Hundreds demonstrate right to photograph in London
16 February 2009
Comedian Mark Thomas joined more than 300 photographers who gathered outside New Scotland Yard in London today to exercise their right to take a picture in a public place.
Amendments to the Counter Terrorism Act, which comes into force in the UK today, allow for the arrest and imprisonment of anyone who takes pictures of police officers, and some other public servants, "likely to be useful to a person committing or preparing an act of terrorism."
The NUJ fears that the law will be used to stop news photographers doing legitimate work.
Jess Hurd, a London-based freelance photographer, said:
"I think we have really stood up for journalism today. I've been stopped and detained under the old counter terrorism laws and this takes things even further."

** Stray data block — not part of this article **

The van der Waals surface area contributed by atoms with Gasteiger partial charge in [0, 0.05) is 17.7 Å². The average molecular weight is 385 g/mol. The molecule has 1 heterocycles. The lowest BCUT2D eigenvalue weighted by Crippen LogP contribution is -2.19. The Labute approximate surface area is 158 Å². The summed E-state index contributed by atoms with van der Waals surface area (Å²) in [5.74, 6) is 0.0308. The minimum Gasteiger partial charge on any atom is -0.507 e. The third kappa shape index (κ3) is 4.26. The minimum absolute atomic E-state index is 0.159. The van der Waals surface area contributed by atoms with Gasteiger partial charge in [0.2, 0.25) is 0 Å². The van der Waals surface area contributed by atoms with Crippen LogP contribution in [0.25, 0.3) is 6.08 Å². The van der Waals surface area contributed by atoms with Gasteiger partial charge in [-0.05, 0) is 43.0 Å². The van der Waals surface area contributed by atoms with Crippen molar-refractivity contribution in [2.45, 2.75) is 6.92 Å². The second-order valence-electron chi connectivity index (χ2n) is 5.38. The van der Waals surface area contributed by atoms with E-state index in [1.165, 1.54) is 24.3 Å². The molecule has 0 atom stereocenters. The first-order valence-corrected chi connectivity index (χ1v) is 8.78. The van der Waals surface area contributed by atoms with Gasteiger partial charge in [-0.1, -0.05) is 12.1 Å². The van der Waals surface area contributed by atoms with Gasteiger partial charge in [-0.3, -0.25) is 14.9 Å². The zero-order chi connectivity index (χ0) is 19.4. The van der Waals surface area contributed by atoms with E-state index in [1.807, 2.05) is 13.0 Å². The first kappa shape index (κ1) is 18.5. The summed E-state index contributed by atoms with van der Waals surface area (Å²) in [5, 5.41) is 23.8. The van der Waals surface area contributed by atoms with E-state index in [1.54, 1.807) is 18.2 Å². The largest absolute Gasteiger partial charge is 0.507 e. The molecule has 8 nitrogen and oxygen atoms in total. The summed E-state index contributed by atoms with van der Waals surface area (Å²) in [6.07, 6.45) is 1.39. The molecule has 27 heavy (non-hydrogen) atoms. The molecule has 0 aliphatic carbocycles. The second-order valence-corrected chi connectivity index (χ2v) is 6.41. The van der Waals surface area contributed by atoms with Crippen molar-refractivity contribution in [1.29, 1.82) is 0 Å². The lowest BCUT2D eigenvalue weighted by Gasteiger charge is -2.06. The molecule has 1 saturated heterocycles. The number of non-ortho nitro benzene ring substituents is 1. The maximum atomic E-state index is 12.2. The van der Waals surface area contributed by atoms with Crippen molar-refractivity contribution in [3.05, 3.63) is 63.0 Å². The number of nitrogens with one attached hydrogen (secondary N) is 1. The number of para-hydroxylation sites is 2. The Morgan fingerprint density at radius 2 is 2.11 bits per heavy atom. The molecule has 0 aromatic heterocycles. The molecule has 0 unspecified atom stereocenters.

Marc Vallée, another freelance photographer who helped organise today's event, said:
"This turnout shows that if a press photgrapher is arrested under the new law it will be a big news story. Hopefully that will make the police think carefully."
Mark Thomas said:
"This is a fantastic turnout. We put down a challenge on day one."
The comedian, who often uses his articles and TV shows to highlight injustice and wrongdoing, suggested that an exhibition should be held of pictures of police officers.
Peter Murray, NUJ vice-president, said:
"There is a threat of photographers being criminalised just for doing their jobs. Life is already hard enough for them. Photography budgets are being cut and so-called citizen journalists are being used instead of professionals.
"This is a further unnecessary threat to their livelihoods."
The Metropolitan Police Federation also oppose the new legislation.
NUJ members have organised a seminar called – 'I'm a photographer not a terrorist: know your rights' to be held on Thursday 26 February.